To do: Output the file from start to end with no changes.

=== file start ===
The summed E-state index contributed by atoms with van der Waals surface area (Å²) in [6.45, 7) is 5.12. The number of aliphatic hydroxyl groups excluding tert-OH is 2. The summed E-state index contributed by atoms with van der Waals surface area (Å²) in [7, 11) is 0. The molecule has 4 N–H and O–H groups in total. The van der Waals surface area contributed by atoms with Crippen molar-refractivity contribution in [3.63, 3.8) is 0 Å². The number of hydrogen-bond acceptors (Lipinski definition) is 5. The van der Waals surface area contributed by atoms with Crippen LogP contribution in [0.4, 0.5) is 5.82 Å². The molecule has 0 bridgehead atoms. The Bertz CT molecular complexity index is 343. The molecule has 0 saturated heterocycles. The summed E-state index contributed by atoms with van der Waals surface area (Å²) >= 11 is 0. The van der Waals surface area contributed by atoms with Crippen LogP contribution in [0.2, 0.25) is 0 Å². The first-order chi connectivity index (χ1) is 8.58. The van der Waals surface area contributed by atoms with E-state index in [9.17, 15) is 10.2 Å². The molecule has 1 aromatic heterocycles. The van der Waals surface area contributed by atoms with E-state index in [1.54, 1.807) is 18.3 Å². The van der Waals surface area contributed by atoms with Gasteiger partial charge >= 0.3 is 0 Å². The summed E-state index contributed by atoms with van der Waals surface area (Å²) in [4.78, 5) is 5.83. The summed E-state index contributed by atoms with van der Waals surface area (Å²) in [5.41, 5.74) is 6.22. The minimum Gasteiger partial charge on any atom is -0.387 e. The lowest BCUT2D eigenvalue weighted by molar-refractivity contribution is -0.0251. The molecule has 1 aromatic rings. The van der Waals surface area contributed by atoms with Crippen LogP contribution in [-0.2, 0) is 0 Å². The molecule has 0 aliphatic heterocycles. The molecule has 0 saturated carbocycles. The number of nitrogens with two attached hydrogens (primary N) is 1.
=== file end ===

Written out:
The summed E-state index contributed by atoms with van der Waals surface area (Å²) in [6.45, 7) is 5.12. The number of aliphatic hydroxyl groups excluding tert-OH is 2. The summed E-state index contributed by atoms with van der Waals surface area (Å²) in [7, 11) is 0. The molecule has 4 N–H and O–H groups in total. The van der Waals surface area contributed by atoms with Crippen molar-refractivity contribution in [3.63, 3.8) is 0 Å². The number of hydrogen-bond acceptors (Lipinski definition) is 5. The van der Waals surface area contributed by atoms with Crippen LogP contribution in [0.4, 0.5) is 5.82 Å². The molecule has 0 bridgehead atoms. The Bertz CT molecular complexity index is 343. The molecule has 0 saturated heterocycles. The summed E-state index contributed by atoms with van der Waals surface area (Å²) >= 11 is 0. The van der Waals surface area contributed by atoms with Crippen LogP contribution in [0.2, 0.25) is 0 Å². The first-order chi connectivity index (χ1) is 8.58. The van der Waals surface area contributed by atoms with E-state index in [9.17, 15) is 10.2 Å². The molecule has 1 aromatic heterocycles. The van der Waals surface area contributed by atoms with E-state index in [1.54, 1.807) is 18.3 Å². The van der Waals surface area contributed by atoms with Gasteiger partial charge >= 0.3 is 0 Å². The summed E-state index contributed by atoms with van der Waals surface area (Å²) in [4.78, 5) is 5.83. The summed E-state index contributed by atoms with van der Waals surface area (Å²) in [5.41, 5.74) is 6.22. The minimum Gasteiger partial charge on any atom is -0.387 e. The lowest BCUT2D eigenvalue weighted by molar-refractivity contribution is -0.0251. The molecule has 1 aromatic rings. The van der Waals surface area contributed by atoms with Crippen LogP contribution in [-0.2, 0) is 0 Å². The molecule has 0 aliphatic heterocycles. The molecule has 0 saturated carbocycles. The number of nitrogens with two attached hydrogens (primary N) is 1.